LONDON — The challenge to the rest of the world was the same as it has been for the last half-dozen years: Catch us if you can. The result, now as before, was the same, too. The US women’s eight-oared crew burned rubber off the starting line at Dorney Lake on Thursday afternoon and won this five-ringed drag race just as they did on the Beijing strip four years ago and at the last five world regattas.
“Yeah! That is an American dynasty, baby,” crowed Susan Francia after she and her seatmates, who included Harvard graduates Caryn Davies and Esther Lofgren plus Elle Logan of Boothbay Harbor, Maine, had held off the onrushing Canadians by half a length in a stiff crosswind, with the Dutch third.
While it was far from a rowover, the Yanks went wire-to-wire and never were in trouble. “It was just a crushing rhythm,” said coxswain Mary Whipple, after she’d steered her turbo-boat to a third straight Olympic medal, and second straight gold. “It was exactly what we envisioned, what we practiced and visualized.”
It was the performance that their rivals have become used to ever since the US won the global crown on the same course in 2006. “USA are a Formula One crew,” said Rachelle Viinberg, the Canadian 2-seat. “They have heart and endurance.”
Not to mention a massive amount of experience atop the international podium. Five of the oarswomen — Davies, Francia, Logan, Caroline Lind and Erin Cafaro — are Beijing veterans. Six of them rowed in last year’s championship boat. Among them they own 18 global golds. And in Tom Terhaar, they have a coach who drives them fiercely.
“Our coach is a very severe person,’’ said Francia. “At every training, he says that we were not good enough, we should row harder. Finally, he said today that we had gone well.’’
What the Americans understand is that they’re not so far ahead of their rivals that they can afford to go on the paddle. Of their seven global titles, only one (in 2010) was by more than two seconds. Last year the Canadians were less than three quarters of a second behind them. At this year’s World Cup in Lucerne the margin was three-100ths.
But their northern neighbors haven’t yet beaten them for table stakes and the Yanks weren’t about to let them get any gilded ideas now. So they hit the throttle at the beep and kept motoring. “Oh, my God, it was beautiful,” said Whipple as the boat’s engine room kicked in immediately and kept humming even when the water got choppy. “We knew from the start we were just tapping into the power we could develop.”
At 500 meters, they were up by a third of a length on the Dutch but wanted more. Midway along, the margin was three quarters and it was unchanged at 1,500. From there, the Americans simply brought it home the way they always do, winning in 6:10.59, nearly a second and a half ahead of the Canadians. “We just went,” said Lofgren, who was the last person cut from the 2008 team and whose mother Christine was cut from the 1984 team. “We were going with everybody in the boat and we were having the best race of our lives.”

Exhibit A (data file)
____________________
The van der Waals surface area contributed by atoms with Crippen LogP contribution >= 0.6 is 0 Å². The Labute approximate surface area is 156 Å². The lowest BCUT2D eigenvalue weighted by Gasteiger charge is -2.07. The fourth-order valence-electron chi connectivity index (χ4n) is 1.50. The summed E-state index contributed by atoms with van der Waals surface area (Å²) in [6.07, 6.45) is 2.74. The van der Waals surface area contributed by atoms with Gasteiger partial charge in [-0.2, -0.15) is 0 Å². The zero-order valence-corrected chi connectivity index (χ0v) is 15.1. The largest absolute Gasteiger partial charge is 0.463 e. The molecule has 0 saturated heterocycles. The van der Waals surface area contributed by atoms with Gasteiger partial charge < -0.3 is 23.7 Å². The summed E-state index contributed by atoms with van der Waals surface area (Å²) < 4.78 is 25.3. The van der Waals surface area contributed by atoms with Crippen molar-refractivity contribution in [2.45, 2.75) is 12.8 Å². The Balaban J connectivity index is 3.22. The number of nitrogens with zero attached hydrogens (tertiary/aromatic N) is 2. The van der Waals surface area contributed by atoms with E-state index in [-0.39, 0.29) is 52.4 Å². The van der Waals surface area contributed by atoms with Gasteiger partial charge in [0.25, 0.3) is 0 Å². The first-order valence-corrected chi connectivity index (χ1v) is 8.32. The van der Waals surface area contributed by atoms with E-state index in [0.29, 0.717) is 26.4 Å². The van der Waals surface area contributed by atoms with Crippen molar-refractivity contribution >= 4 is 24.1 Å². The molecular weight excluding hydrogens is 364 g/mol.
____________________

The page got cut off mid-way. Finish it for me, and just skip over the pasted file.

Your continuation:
So were the Canadians and Dutch, who hadn’t counted on having to keep their tachometers revved that high for that long. “We made a move and not quite enough,” said Viinberg. “The USA are an amazingly fast crew.”
The standard that the Americans have to meet is the one that they’ve set for themselves. “There’s lots of outside pressure, but the biggest pressure is the one that we put on ourselves,” said Davies, who stroked the 2008 boat but had taken a sabbatical from it since. Davies had won silver with the Athens boat and knew how complete the commitment had to be. Was she up for a third go at the Games?
“I’ve been thinking of what Mary told me about three years ago when she asked me if I wanted to get back [into rowing],” said Davies, “She told me, ‘On the start line I want to feel the excitement. I want to look you in the eyes and know we’re going to be there and know we’re going to do this.’ Thankfully that’s what I’ve been able to do for three Olympics. There’s nothing like being able to share that.”
With Davies back in the stroke seat it was like old times. Her seatmates had filled a bottle with Beijing water, kept it for the full quadrennium, then poured it into the shell before their first race here. The thread of DNA goes back more than a decade, with one or more of these women in every boat. It indeed is a dynastic succession, the female rowing version of Macbeth’s procession of kings.
One dynasty died here when the Romanian women, who’d made the podium at every Games since 1980 and won three straight gold medals between 1996 and 2004, finished fourth. The East Germans, who once owned the sport with their steroid-stuffed madchen, are long gone. Forty years after Title IX gave birth to women’s collegiate rowing, the US women have left the rest of the planet in their backwash. “An Olympic gold medal,” mused Whipple. “It never gets old.”